Religious intolerance harms society

Perhaps the greatest social issue of all time is that of intolerance. Intolerance is always present, always has been present and always will be present, simply because of what it is. As long as someone isn’t willing to put up with what someone else does or says, there will be intolerance. It is forever weaved into the fabric of society, because if there’s one thing that history has taught us, it is that people will never completely get along. It can take many forms — racism, sexism, mainstream politics — but intolerance is everywhere.

One common form of this disagreeable aspect of society is religious intolerance. Religious intolerance occurs whenever a person or group of people attacks someone for sharing their religious views.

This has been happening all too often recently. Phil Robertson, a star of the popular reality TV show “Duck Dynasty,” was temporarily removed from the show because of his comments on homosexuality, which were greatly influenced by the Bible. He simply stated his religious views on the subject, and some members of society relentlessly attacked him for it.

This, and other incidents like it, illustrate that religious intolerance is alive and very well in America, and in the world at large — a very unfavorable fact. The problem with intolerance is that it turns society against itself. It pits opinion against opinion, person against person, and group against group. Its very nature is one of division.

In addition, many cases of intolerance are extremely one-sided. If someone says something deemed ‘controversial’ that condemns one side of a disputed topic, such as gay marriage, a topic that is infested with intolerance, then that person may come under heavy fire for voicing that opinion. However, if they say something equally as divisive that supports the same side of the dispute, they may not come under attack — in fact, they may even receive praise. This one-sidedness furthers the caustic nature of intolerance.

Another thing that makes religious intolerance so undesirable is the fact that this brand of disagreement deals with a central aspect of many peoples’ beliefs — their religion, as the name implies. One’s religion is a core aspect of who that person is. When religious intolerance takes hold, the intolerant are therefore not only refusing to endure the religion, but the followers of it as well.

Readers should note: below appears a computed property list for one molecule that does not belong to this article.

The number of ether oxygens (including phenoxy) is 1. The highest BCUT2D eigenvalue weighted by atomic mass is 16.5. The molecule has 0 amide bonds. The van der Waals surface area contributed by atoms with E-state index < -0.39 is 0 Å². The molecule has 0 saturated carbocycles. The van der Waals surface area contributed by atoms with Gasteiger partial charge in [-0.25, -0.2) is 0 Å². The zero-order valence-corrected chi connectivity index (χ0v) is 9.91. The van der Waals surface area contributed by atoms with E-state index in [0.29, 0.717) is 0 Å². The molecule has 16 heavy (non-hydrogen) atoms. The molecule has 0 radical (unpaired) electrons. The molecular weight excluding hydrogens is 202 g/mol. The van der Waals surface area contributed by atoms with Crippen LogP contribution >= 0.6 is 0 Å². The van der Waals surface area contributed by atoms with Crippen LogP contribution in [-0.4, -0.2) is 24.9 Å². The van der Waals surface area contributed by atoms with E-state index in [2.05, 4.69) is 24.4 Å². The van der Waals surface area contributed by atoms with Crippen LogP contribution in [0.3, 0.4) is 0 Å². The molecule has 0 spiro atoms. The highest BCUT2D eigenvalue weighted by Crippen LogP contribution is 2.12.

In America, religious intolerance usually takes the form of a group or groups criticizing others for expressing their views, as was the case with Robertson. This is contrary to everything that America is built on. The original 13 colonies were partially founded for religious liberty, for freedom from the oppression that religious intolerance brings. Over time, this concept was expanded into one of respectful liberty. All people have the right to practice and to voice their religion.

It is legal to verbally brutalize those whose opinions one doesn’t agree with, but it isn’t morally sound. It goes against that American policy of respectful liberty, as if the intolerant are trying to shut down someone’s right to voice their religious opinions. When someone comes under fire for voicing their opinion, they are coming under fire for exercising their basic American rights. This should never happen. It would be acceptable, perhaps even encouraged, to argue with someone’s opinion, but attacking the person himself for stating the opinion is wrong.

Religious intolerance is a poisonous thing, and is only capable of producing problems. It goes against the American way and is corrosive to society. Perhaps if the intolerant learned to disagree with opinions in a more calm and logical manner, society would be on its way to lessening the impact of bigotry.